Amendment 20 to the state constitution was approved by 54% of voters on November 7, 2000. Effective June 1, 2001, the law authorizes individuals diagnosed by a physician as having a debilitating condition to use cannabis in accordance with that doctor's recommendation. Qualifying conditions include cancer, HIV/AIDS, glaucoma, cachexia, severe and chronic pain, epilepsy and other disorders characterized by seizures, multiple sclerosis and other disorders characterized by persistent muscle spasms, central nervous system disorders, and nausea. The Colorado Board of Health may add additional conditions to the list upon approval.
The constitutional amendment states that patients and caregivers may possess no more than two ounces of usable marijuana at any time and they may cultivate up to six plants.
Colorado's medical cannabis law establishes a confidential patient registry for qualifying patients and designated caregivers. An affirmative defense of medical necessity is available to those individuals who choose not to register with the state or who are in possession of amounts greater than those authorized under the law.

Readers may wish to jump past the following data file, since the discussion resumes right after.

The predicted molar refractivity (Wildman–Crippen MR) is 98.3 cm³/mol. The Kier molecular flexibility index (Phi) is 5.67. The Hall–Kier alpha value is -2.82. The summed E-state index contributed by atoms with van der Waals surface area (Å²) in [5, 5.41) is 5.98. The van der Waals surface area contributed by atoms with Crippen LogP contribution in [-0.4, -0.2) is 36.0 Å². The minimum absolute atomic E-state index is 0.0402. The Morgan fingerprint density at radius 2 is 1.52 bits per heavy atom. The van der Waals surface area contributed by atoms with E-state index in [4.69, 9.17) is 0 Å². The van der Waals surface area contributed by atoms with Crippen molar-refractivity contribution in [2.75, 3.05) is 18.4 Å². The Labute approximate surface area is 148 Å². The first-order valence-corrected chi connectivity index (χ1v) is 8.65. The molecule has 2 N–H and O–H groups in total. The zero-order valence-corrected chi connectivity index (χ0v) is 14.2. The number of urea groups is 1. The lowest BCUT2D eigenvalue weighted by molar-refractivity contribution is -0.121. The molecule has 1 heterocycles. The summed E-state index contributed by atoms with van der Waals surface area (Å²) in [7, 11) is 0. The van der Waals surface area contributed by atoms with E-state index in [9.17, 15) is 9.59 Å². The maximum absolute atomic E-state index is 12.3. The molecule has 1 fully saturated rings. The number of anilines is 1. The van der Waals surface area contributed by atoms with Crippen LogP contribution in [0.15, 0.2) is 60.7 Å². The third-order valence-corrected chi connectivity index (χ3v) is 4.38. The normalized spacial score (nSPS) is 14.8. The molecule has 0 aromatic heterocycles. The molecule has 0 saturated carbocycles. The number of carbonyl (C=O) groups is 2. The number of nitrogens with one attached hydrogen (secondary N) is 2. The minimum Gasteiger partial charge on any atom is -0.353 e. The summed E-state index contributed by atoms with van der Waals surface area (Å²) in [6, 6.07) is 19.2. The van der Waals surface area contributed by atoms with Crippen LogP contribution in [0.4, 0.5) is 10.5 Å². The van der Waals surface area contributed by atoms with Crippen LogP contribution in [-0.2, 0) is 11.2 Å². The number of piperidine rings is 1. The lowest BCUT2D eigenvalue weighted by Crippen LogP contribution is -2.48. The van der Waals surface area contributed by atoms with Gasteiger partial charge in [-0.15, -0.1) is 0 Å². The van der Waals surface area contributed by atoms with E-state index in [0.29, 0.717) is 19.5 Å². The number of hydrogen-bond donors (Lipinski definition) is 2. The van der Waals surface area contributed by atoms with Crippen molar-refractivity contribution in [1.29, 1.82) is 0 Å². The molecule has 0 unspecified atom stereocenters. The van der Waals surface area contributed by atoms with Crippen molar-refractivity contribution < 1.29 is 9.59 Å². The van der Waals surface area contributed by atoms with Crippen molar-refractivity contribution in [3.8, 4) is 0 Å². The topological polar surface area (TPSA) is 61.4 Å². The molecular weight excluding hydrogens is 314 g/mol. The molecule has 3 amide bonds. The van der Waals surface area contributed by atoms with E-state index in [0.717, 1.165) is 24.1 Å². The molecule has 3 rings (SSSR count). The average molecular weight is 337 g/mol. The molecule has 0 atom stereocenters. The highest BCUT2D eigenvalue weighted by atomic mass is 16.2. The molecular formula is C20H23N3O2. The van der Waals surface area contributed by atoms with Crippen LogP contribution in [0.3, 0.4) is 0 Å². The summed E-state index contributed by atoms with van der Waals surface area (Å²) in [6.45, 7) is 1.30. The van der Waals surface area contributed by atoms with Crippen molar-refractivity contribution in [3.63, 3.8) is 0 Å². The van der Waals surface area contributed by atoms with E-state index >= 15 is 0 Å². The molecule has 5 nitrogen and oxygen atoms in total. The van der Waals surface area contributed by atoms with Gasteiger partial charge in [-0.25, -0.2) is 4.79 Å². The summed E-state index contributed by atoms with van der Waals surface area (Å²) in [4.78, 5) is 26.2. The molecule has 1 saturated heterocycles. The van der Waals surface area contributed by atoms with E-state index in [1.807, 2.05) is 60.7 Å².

Caregivers must be 18 years old or older. Patients may only have one caregiver at a time and a patient who has a designated caregiver may not be designated as a caregiver for another qualifying patient. Caregivers may assist no more than five patients at a time.
On June 7, 2010, HB 1284 established guidelines and protocols for the licensing of dispensing centers. Dispensing centers must be licensed by the state and local agencies and comply with all zoning codes. For example, dispensaries must be no closer than 1,000 feet to a school or daycare facility. There is a licensing fee and 70% of the cannabis sold in a facility must be grown by that facility. In order for their applications to be approved, potential dispensary owners must undergo background checks by the state. Starting July 1, 2010, HB 1284 places a moratorium on new dispensaries statewide. Local agencies may ban dispensaries in their communities. In the event a ban is enacted, caregivers are still permitted to care for up to five patients.
Colorado does not grant reciprocity to out of state patients or caregivers.